This week’s alumni Dvar Torah is by Hillel Katchen
The laws of the rozeach b’shogeg, the accidental murderer, are famously hard to digest. In one possible formulation: on one hand, the Torah allows the Goel Hadam to avenge and redeem the loss of his family member, a unique allowance. On the other hand, not only does the Torah mandate that Arei Miklat be set up in which the Goel Hadam is not allowed to murder the accidental killer, but the category of rozeach b’shogeg is excruciatingly narrow to the point that sometimes one wonders how often the requirements might ever be truly satisfied.
In this context Bemidbar Rabba (23:13) compares the laws surrounding the exile of the accidental killer to an Ir Miklat to Adam and Hava‘s exile from Gan Eden. On the face of it, it would seem that this is an odd comparison: The text of the Torah itself both in Shemot 21 and in Bemidbar 35 calls the Arei Miklat places the accidental killer is “nas” flees to, from harm, whereas the concern with respect to Adam and Hava is that if they spends too much time in Gan Eden, they may end up eating from the Etz HaHayim and live forever, which is apparently cannot be allowed to happen, so they are exiled in order to preserve their mortality, seemingly as a punishment.
The nature of the comparison itself in the midrash is even more odd. The midrash submits that technically, as the text in Bereishit says as well (2:17), Adam and Hava were supposed to die as a punishment. Why? Because their sin had made humans mortal, and for the sin of laying the groundwork of all future death, Adam and Hava were to die that very day. God, however, had mercy, and instead of punishing them with death, he exiled them from Gan Eden. Similarly, the accidental murderer does not deserve death but because the Goel Hadam, despite this, is allowed to kill the accidental murderer, God makes sure that there are laws that the signs to Arei Miklat are clearly marked so that the accidental murder may more easily take refuge from the Goel Hadam.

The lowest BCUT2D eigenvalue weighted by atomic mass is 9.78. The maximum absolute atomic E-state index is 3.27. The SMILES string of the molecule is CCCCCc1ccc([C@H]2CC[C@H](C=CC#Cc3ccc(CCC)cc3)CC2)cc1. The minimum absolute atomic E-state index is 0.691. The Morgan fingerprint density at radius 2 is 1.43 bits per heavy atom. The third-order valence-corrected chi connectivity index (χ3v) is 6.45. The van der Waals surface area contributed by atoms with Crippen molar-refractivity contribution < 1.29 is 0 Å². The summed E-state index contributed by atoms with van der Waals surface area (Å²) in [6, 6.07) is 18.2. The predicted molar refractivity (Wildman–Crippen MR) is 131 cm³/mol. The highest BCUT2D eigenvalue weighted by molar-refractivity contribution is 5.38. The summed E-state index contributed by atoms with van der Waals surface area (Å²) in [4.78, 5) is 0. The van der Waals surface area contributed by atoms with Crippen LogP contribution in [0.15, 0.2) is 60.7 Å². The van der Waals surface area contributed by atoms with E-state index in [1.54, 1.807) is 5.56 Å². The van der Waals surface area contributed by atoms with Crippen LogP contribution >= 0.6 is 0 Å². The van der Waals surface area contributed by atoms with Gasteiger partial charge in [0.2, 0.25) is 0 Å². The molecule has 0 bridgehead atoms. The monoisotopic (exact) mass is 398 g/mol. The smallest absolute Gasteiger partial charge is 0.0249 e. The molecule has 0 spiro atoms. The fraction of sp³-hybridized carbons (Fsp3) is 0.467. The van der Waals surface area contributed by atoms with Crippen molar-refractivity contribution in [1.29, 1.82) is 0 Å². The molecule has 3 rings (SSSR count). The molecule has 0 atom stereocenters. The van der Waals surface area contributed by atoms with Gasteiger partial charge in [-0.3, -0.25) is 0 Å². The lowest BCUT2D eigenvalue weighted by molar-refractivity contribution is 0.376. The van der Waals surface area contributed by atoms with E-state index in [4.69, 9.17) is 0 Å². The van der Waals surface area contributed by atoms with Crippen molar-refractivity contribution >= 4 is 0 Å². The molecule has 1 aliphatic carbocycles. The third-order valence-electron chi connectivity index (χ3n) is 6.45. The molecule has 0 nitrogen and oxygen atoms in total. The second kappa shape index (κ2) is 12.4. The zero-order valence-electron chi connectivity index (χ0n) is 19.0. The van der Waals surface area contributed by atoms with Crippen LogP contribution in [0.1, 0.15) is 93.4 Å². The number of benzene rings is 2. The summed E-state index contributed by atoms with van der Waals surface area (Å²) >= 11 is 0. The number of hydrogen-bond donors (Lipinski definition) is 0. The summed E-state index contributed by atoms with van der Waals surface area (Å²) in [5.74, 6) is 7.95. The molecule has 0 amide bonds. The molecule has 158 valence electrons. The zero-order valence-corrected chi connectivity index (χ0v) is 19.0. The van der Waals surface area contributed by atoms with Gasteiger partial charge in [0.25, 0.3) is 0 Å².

The axes of the comparison do not seem to line up. Adam and Hava were supposed to die but God has mercy on them and they did not die. This makes sense. The accidental killer, however, the midrash states explicitly, is not liable to be executed, so what form of “mercy” is God exactly displaying by keeping him safe?
It would seem that the common thread running through these narratives is that the natural world is random and unsafe, and God is the one who redeems us from this unsafe existence. It is fitting and natural that Adam and Hava, who allowed death, should rapidly die – but God’s mercy does not allow it. Similarly, yes, it is truly hard to understand the very existence of the Goel Hadam. He is allowed to act on some jarring combination of vigilante justice and family honor, but in the natural state of things, such actions, or at the very least, the wishes of the family to carry out such actions, seem to be very natural. How fitting, then, that the accidental murderer, who was not purposeful and caring enough in his actions to the point that another died, ends up in a wayward existence in which the natural world (the Goel Hadam) is potentially fatally unsafe for him, save for the mercy of God, who makes sure the signs are marked to a place of refuge.
Hillel Katchen (SBM 2004) lives in Jerusalem with his family and works as a lawyer.